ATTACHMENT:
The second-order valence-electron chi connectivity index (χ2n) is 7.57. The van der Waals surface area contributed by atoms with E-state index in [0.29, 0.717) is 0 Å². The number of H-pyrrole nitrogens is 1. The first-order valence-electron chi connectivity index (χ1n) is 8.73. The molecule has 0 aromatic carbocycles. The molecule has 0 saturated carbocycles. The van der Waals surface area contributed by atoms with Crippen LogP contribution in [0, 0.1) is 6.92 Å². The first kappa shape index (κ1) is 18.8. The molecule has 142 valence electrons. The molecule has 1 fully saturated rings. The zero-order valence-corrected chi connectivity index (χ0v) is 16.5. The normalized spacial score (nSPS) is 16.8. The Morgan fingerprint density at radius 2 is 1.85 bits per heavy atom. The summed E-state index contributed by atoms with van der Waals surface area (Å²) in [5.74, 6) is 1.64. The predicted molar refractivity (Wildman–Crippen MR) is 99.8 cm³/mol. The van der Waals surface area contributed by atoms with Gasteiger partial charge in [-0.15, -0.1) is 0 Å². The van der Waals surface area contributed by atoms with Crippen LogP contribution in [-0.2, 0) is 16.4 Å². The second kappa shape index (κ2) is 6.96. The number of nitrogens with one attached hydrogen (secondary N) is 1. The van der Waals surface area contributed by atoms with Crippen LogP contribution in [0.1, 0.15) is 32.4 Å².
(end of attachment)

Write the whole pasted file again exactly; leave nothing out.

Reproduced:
The second-order valence-electron chi connectivity index (χ2n) is 7.57. The van der Waals surface area contributed by atoms with E-state index in [0.29, 0.717) is 0 Å². The number of H-pyrrole nitrogens is 1. The first-order valence-electron chi connectivity index (χ1n) is 8.73. The molecule has 0 aromatic carbocycles. The molecule has 0 saturated carbocycles. The van der Waals surface area contributed by atoms with Crippen LogP contribution in [0, 0.1) is 6.92 Å². The first kappa shape index (κ1) is 18.8. The molecule has 142 valence electrons. The molecule has 1 fully saturated rings. The zero-order valence-corrected chi connectivity index (χ0v) is 16.5. The normalized spacial score (nSPS) is 16.8. The Morgan fingerprint density at radius 2 is 1.85 bits per heavy atom. The summed E-state index contributed by atoms with van der Waals surface area (Å²) in [5.74, 6) is 1.64. The predicted molar refractivity (Wildman–Crippen MR) is 99.8 cm³/mol. The van der Waals surface area contributed by atoms with Gasteiger partial charge in [-0.15, -0.1) is 0 Å². The van der Waals surface area contributed by atoms with Crippen LogP contribution in [-0.2, 0) is 16.4 Å². The second kappa shape index (κ2) is 6.96. The number of nitrogens with one attached hydrogen (secondary N) is 1. The van der Waals surface area contributed by atoms with Crippen LogP contribution in [0.1, 0.15) is 32.4 Å².